Вы находитесь на странице: 1из 5

Guillermo Furniture Store Concepts 1

Paper

Running head: Guillermo Furniture Store Concepts Paper

Guillermo Furniture Store Concepts Paper

UOP OPS571

Abstract
Guillermo Furniture Store Concepts 2
Paper

In this paper, I will attempt to provide an analysis of the Guillermo furniture store

concepts paper. I will explain some finance concepts found in the readings and

how they relate to the context of the scenario (University Of Phoenix, 2009).

Guillermo Furniture Store

Guillermo furniture store is located in Sonora, Mexico. The store is owned and

operated by Guillermo Navallez (University Of Phoenix, 2009). Sonora has a good

supply of timber, and Guillermo furniture store specializes in the manufacture of tables

and chairs due to wood being relatively inexpensive. Current business trend s includes:

entering of new competitors from overseas that are using high technology for production

and can be more efficient with minimal waste. Secondly, there is rising a cost of labor in

the store’s vicinity and therefore affecting the store’s profit margin (University Of

Phoenix, 2009). The foregoing occurrences has prompted Guillermo to consider various

business alternatives, including merging with other companies, introduction of

technology into the manufacturing process, or becoming a distributor to a competitor

(University Of Phoenix, 2009).

Finance Concepts and Principles

Financial principles, financial markets, and ethics form a foundation for the

financial decisions that managers routinely make (Emery, Finnerty, & Stowe, 2007).

Some of the finance concepts and principles that apply to the Guillermo furniture store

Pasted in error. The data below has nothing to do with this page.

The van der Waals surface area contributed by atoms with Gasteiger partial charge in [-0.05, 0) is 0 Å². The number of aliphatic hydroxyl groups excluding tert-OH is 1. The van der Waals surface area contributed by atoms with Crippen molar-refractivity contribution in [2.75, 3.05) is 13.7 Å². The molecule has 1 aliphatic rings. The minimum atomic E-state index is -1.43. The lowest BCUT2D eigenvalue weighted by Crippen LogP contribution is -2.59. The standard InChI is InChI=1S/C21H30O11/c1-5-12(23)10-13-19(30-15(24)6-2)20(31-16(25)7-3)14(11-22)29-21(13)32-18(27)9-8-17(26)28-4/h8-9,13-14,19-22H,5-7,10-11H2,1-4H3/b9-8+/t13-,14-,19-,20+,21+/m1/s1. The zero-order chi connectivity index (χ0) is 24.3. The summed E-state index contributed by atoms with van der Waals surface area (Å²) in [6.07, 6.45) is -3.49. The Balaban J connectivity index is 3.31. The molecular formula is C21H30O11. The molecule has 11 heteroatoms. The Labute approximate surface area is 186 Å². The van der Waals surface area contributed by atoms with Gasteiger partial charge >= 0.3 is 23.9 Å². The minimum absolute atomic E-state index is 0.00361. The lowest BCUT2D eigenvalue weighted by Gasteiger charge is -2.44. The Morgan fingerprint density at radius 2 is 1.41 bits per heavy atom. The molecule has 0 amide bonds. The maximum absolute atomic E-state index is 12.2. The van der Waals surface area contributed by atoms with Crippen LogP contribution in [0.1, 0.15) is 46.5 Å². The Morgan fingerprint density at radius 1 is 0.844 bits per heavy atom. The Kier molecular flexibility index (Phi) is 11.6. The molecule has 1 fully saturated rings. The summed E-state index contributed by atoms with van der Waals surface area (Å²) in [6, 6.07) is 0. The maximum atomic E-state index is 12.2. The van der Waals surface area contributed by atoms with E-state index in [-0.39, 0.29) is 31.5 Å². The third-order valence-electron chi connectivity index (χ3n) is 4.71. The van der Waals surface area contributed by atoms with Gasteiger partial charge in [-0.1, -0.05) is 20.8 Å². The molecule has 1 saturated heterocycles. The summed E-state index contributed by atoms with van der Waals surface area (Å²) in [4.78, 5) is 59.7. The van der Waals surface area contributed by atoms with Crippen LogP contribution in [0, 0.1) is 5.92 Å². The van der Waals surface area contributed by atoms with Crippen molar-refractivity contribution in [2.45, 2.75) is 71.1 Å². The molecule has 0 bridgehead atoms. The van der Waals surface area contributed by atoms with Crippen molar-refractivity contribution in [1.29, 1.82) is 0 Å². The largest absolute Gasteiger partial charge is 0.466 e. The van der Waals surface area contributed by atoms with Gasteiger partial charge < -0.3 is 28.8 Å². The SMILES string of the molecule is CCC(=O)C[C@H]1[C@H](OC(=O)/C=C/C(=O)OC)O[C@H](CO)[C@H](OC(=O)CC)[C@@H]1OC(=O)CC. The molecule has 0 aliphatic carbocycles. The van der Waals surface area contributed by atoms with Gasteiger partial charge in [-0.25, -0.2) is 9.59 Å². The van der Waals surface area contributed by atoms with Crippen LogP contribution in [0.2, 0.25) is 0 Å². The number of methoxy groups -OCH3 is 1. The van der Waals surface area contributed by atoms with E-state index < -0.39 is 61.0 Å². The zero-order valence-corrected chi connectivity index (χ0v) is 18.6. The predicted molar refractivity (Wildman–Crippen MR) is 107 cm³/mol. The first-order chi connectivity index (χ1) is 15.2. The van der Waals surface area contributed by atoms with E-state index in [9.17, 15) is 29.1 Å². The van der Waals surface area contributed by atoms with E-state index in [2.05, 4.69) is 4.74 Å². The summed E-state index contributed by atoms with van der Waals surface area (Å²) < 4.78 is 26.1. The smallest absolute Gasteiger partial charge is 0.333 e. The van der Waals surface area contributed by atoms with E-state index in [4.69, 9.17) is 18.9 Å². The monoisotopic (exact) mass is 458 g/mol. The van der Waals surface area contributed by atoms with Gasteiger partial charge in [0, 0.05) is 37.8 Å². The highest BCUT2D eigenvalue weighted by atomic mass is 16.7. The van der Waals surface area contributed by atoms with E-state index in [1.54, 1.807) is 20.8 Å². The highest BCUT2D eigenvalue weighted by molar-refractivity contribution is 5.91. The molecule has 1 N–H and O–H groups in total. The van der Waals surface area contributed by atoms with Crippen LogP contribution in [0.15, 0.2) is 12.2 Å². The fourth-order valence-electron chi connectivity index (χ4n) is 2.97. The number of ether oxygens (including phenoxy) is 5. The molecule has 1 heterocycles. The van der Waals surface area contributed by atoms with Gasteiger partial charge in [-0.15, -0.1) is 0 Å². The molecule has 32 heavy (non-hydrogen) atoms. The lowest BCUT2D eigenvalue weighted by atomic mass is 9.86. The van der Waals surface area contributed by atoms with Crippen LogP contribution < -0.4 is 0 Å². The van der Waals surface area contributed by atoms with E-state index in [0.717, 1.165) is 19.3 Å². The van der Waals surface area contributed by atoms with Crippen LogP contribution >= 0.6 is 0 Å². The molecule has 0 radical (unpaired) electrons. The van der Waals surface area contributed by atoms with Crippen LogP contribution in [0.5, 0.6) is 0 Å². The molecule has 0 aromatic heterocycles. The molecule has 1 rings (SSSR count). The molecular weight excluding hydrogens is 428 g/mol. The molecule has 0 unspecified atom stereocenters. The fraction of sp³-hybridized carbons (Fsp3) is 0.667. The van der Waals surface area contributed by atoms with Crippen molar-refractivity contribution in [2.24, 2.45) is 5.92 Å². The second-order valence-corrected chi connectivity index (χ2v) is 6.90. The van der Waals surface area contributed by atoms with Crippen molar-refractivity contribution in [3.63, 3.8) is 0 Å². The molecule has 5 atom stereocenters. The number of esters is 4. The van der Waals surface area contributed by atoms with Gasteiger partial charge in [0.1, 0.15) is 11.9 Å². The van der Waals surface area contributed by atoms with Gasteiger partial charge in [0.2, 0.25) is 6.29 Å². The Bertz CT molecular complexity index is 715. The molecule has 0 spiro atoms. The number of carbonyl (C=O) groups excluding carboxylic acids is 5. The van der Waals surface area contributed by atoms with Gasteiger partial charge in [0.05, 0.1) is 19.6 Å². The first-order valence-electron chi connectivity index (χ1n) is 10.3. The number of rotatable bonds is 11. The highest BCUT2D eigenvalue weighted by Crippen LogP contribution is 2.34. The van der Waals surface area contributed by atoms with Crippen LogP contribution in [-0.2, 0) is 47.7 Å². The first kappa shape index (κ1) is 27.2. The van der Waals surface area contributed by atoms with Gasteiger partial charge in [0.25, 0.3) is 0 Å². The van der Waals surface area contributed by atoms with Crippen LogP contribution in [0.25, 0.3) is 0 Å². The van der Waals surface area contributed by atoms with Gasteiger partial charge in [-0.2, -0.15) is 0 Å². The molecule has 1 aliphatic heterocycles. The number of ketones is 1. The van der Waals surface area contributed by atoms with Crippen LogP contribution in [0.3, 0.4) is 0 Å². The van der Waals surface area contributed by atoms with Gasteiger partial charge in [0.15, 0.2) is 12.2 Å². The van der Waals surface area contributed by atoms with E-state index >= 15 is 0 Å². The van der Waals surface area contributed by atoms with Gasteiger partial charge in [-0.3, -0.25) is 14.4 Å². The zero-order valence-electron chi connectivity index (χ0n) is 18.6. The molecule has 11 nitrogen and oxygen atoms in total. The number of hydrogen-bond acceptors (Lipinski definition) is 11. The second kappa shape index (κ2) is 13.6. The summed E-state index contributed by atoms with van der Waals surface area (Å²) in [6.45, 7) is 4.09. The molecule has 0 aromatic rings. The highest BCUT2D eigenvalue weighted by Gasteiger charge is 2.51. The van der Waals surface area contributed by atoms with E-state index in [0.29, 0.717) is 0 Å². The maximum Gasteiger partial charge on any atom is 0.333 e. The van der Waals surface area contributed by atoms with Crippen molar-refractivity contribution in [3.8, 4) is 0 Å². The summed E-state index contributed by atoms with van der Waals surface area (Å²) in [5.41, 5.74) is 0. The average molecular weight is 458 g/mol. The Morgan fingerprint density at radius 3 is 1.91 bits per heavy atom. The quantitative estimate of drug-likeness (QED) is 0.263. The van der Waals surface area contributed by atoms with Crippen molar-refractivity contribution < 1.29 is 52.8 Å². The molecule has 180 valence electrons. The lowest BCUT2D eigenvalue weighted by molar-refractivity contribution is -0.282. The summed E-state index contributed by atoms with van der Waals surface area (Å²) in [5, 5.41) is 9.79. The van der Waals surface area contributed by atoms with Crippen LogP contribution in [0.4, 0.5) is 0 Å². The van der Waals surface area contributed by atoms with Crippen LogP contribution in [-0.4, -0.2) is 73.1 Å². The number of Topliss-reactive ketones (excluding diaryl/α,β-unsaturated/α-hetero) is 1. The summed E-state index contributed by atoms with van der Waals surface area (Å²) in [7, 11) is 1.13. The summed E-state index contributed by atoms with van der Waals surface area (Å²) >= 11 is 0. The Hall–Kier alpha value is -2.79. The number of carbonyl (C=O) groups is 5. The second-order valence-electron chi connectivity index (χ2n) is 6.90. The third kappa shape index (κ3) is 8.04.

scenario, include: The principle of self-interested behavior, with the following extensions

– opportunity costs, and the signaling principle: Actions convey information. The

principle of valuable ideas and the principle of risk return (Emery et al, 2007).
Guillermo Furniture Store Concepts 3
Paper

The principle of self interested behavior states that ‘when all else is equal, all

parties to a financial transaction will choose a course of action most beneficially

advantageous to themselves’. This principle is demonstrated in the Guillermo scenario

in that Mr. Guillermo must decide which course of action is most financially beneficial to

him and the business. This principle also has a corollary, which is the principle of

opportunity cost. In choosing between alternatives, the cost of taking a specific action is

difference between the value of taking one action, and the value of the best alternative

(University Of Phoenix, 2009). Since, Mr. Guillermo must take one specific action, it

means that there will be foregone alternatives. The signaling principle is another

extension of the self-interested behavior principle (University Of Phoenix, 2009). Mr.

Guillermo actions are signals that the business is starting to show some signs financial

stress. Also, Mr. Guillermo’s decision to enter into a new line of business is an indication

of his belief in the economic potential of such a venture.

The principle of valuable ideas states that new products and services can create

value. Mr. Guillermo has new ideas about which new products and services he needs to

introduce into his business so as to create value. The next principle that is

demonstrated in the Guillermo’s scenario, is the principle of risk-return trade-offs.

Meaning that when all else is equal, people prefer higher returns and lower risk. Mr.

Guillermo is deciding to devote his business to new ventures that attracts higher returns

and low risks, therefore, this principle also applies to the above scenario.
Guillermo Furniture Store Concepts 4
Paper

Conclusion

Every field of endeavor has fundamental laws, principles and tenets. I have

attempted to outline the Guillermo furniture store scenario above; and the some

financial principles that apply to the scenario of Mr. Guillermo attempt to redirect the

focus and mission of his business to achieving higher profit margin.

.
Guillermo Furniture Store Concepts 5
Paper

References

Emery, Finnerty, Stowe. (2007). Corporate Financial Management (3rd ed.). New Jersey:

Pearson-Prentice Hall.

University of Phoenix. (2009). Course Syllabus. Retrieved: December 16, 2010. From:

http://classroom.phoenix.edu/afm212/secure/view-thread.jspa?threadID=24462772